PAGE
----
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Wednesday, June 15, 2005

Political Prisoner: Fathi Eljahmi


Allowing Libyan tyrant Moammar Gadhafi to make a mockery of U.S. policy is not a good idea, especially not when the Bush administration has been talking Gadhafi up for the past 18 months as one of our newest allies in the war on terror and an example to other enemy regimes of how to win America's respect and goodwill. Gadhafi has lots to snicker about right now, at our expense--as the U.S. continues to give him a free pass over manhandling Libya's most prominent democratic dissident, Fathi Eljahmi. The 64-year-old Mr. Eljahmi has a habit of speaking up for freedom in Libya every time he gets a chance. For this, he has spent most of the past four years in a series of prisons or--in the more polite lingo applied to his current caged condition--the state security detention facilities of Gadhafi's Great Socialist People's Libyan Jamahiriya. ... The answer is that pressure from the U.S. and other democratic nations does matter to Libya's regime. But Gadhafi since last year has been testing the limits, to see just how much he can get away with. It seems, unfortunately, that he can get away with a lot. The release of Mr. Eljahmi's wife and son, for example, was accompanied by a warning delivered via the ransacking of their Tripoli home, followed by what Libyan sources report was attempted arson that finally drove family members to abandon the place. It is heartening that a doctor has been allowed to see Mr. Eljahmi in recent months, and it is encouraging that Human Rights Watch has met with him as well. But the real issue for Libya--and the implied message to other nations saddled with despotic regimes--involves less the precise conditions of detention than the vital issue of whether or not democratic dissidents are silenced. And somehow, between Gadhafi's politicking and the apparently endless excitement in the democratic world over such matters as Koran-handling at Guantanomo, Mr. Eljahmi's case has pretty much sunk below the radar. In the 15 months since his arrest, his voice has not been heard outside the confines of Libyan security detention quarters. Mr. Eljahmi did manage to send a message that bears repeating and amplifying loudly enough not only to be heard in Washington, but to echo back into Libya itself. Visited in custody by Fred Abrahams of Human Rights Watch last month (Mr. Abrahams shot the photos accompanying this column), Mr. Eljahmi asked him to pass along greetings to Secretary of State Condoleezza Rice, the rest of the Bush administration and the U.S. Congress, with the message: "Tell them we are ready for democracy."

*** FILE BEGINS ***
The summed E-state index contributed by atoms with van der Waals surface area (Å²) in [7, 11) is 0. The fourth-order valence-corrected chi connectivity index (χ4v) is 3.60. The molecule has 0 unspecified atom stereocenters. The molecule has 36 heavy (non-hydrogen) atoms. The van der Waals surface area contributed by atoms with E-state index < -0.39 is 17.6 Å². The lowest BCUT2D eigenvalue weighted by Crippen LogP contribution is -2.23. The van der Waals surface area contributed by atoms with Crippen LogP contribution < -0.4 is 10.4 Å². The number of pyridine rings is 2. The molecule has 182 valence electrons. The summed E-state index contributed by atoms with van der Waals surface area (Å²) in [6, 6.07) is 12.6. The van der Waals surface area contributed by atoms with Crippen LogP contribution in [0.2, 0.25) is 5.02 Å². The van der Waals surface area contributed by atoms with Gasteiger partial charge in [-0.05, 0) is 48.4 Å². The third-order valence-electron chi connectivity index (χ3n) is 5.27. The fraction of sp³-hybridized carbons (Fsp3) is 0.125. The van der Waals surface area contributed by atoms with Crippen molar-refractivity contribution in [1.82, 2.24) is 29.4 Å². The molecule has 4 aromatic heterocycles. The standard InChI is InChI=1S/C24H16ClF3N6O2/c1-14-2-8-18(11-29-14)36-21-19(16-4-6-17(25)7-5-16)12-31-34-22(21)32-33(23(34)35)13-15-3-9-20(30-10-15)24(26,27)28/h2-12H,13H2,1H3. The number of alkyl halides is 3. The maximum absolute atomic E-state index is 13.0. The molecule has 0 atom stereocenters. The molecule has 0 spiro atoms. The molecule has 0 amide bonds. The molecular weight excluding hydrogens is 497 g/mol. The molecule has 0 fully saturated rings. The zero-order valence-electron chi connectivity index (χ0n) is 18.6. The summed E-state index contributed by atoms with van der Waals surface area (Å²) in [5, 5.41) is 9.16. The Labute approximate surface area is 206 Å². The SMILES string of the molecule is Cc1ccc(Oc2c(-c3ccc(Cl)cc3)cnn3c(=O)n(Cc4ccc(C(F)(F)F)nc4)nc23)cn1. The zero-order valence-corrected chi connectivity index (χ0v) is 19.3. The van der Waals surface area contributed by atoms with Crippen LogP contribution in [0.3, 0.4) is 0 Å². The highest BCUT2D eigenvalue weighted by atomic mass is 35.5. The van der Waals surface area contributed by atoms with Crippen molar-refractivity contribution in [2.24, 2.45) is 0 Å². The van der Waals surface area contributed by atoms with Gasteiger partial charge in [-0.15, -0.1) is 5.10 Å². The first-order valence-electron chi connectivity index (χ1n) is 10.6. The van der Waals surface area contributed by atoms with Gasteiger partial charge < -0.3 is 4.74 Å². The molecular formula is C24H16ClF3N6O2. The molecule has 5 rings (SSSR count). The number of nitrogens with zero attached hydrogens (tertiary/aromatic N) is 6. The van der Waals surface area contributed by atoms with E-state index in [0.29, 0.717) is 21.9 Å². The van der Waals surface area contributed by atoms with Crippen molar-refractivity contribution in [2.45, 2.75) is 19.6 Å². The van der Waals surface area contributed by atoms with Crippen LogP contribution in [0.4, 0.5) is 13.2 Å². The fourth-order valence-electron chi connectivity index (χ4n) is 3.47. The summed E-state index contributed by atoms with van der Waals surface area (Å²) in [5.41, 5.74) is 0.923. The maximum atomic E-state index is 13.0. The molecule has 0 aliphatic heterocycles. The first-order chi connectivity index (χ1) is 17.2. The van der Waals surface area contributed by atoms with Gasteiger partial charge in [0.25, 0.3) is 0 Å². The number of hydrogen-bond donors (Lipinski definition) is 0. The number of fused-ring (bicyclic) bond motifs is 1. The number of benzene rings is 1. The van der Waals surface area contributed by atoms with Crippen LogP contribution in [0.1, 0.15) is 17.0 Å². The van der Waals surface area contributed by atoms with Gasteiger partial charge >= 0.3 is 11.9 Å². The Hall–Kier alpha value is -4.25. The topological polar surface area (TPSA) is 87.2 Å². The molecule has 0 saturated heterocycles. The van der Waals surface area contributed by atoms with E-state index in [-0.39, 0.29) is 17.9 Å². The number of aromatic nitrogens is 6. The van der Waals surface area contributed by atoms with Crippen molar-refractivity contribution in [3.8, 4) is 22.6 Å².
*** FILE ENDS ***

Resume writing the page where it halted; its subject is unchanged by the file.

Mr Eljahmi, like so many others possesses a courage that is difficult to comprehend. I aplaud Libya for the steps it has taken, but it needs to do much more. We should support Eljahmi's cause and demand his release from prison.


Blogger Greg said...

As usual you provide information of your blog that I'd be hard-pressed to find elsewhere. I agree that the U.S. has been giving Kadafi and a number of other tyrants way too much encouragement rather than telling them that their actions are unacceptible. The U.S.,as the only country able to preserve a level of sanity in this crazy world should definitely step up its efforts with regards to Kadafi.
Thanks for the post. Keep us informed!

6/16/2005 07:20:00 AM  

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